United Arab Emirates

UAE tightens real estate investment rules; brokers to report cash deals worth Dh55k and above

UAE tightens real estate investment rules; brokers to report cash deals worth Dh55k and above


Muzaffar Rizvi

Published: Mon 8 Aug 2022, 2:41 PM

Last updated: Mon 8 Aug 2022, 6:50 PM

The UAE on Monday announced new reporting requirements for certain real estate transactions to strengthen its regulatory framework for anti-money laundering and countering the financing of terrorism.

In partnership with the UAE Financial Intelligence Unit (FIU), the Ministry of Economy (MoE) and the Ministry of Justice (MoJ), said all real estate agents, brokers, and law firms are obliged to file reports to the FIU for purchase and sale transactions of freehold real estate properties in the UAE that include any of the below three methods of payment, whether for a portion or the entirety of the property value:

1. Single or multiple cash payment(s) equal to or above Dh55,000

2. Payments that include the use of a virtual asset

3. Payments where the fund(s) used in the transaction were derived from a virtual asset

The reporting mechanism requires real estate agents, brokers, and law firms to obtain and record the identification documents of the parties to the applicable transaction, among other relevant documents related to the transaction. The rules apply to both individuals and corporate entities that are parties to the above real estate transactions.

The UAE is one of the first countries to implement such a mechanism for real estate transactions involving virtual assets, marking the latest example of the UAE’s sustainable and evolving approach to the global fight against money laundering and terrorist financing.

The decision was made following multiple meetings and discussions amongst the MoE, MoJ, FIU, and other competent authorities in the UAE, including the Executive Office for Anti-Money Laundering (AML) and Countering the Financing of Terrorism (CFT).

Developing regulatory framework

Abdulla bin Touq Al Marri, Minister of Economy, said that the adoption of the highest standards of transparency and governance, in addition to the necessary regulations to ensure economic and financial stability while combating malpractice within the business community, are all priorities of the Ministry of Economy and its partners in local, federal, and private sector entities.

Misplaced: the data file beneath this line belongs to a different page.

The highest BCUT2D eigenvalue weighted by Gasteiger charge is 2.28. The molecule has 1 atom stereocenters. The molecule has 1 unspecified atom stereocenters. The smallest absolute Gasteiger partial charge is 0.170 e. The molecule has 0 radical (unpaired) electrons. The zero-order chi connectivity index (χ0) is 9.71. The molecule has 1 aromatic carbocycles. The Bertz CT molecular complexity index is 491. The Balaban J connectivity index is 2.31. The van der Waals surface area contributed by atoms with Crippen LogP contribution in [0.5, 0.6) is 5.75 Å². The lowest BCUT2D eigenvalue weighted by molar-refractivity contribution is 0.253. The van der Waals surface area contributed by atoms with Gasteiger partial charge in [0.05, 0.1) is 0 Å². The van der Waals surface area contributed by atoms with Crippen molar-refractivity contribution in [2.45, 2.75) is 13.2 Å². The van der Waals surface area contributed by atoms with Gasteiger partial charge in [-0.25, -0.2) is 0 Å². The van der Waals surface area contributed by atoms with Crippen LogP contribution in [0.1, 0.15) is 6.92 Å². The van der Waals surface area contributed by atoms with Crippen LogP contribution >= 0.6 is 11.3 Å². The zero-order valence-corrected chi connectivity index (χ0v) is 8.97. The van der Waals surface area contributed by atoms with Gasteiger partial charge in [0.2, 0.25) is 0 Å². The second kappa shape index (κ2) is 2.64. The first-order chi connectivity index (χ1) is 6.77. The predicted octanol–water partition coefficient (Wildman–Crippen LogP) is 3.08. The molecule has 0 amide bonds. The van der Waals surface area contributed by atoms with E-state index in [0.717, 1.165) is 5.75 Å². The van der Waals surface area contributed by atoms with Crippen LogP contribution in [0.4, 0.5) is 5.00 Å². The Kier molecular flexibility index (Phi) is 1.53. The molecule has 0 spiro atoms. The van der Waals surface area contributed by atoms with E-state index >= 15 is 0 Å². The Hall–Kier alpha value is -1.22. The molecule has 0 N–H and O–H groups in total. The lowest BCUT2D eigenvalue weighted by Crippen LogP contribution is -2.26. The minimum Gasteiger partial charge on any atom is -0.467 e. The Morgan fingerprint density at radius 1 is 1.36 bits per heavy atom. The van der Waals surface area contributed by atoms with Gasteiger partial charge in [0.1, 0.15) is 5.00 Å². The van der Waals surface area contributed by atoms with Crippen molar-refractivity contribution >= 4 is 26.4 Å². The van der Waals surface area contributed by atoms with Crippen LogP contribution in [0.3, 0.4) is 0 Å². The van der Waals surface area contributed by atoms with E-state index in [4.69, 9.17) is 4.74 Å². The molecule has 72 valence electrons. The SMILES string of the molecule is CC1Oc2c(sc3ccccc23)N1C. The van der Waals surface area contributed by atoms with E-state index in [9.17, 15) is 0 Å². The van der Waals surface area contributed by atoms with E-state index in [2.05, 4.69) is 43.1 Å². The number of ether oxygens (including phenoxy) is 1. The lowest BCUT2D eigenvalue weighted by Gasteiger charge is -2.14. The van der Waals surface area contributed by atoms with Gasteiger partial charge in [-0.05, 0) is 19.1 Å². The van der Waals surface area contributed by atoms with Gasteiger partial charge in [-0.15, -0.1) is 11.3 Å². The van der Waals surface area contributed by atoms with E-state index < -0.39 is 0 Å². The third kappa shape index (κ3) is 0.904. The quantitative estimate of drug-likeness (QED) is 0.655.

Al Marri noted that the real estate sector is one of the key sectors for investment and a vital pillar of the country’s economic development. Therefore, he noted, the UAE is keen to adopt procedures and regulations that promote sound financial practices in the sector in line with the highest international standards.

“The new requirements, with regards to the reporting rules of both the real estate and legal sectors, ensure the development of their regulatory frameworks, leaving little or no room for manipulation or illegal practices that could negatively impact the work environment and the economy and investment within these sectors,” Al Marri said.

The relevant private sector entities have been informed about the specific requirements in regulatory circulators issued by the MoE and MoJ. Additionally, to ensure preparedness, UAE authorities have collaborated to host three separate workshops with real estate agents and brokers, as well as law firms, helping to guide them through the new reporting requirements and enhance their familiarization with the FIU’s goAML system.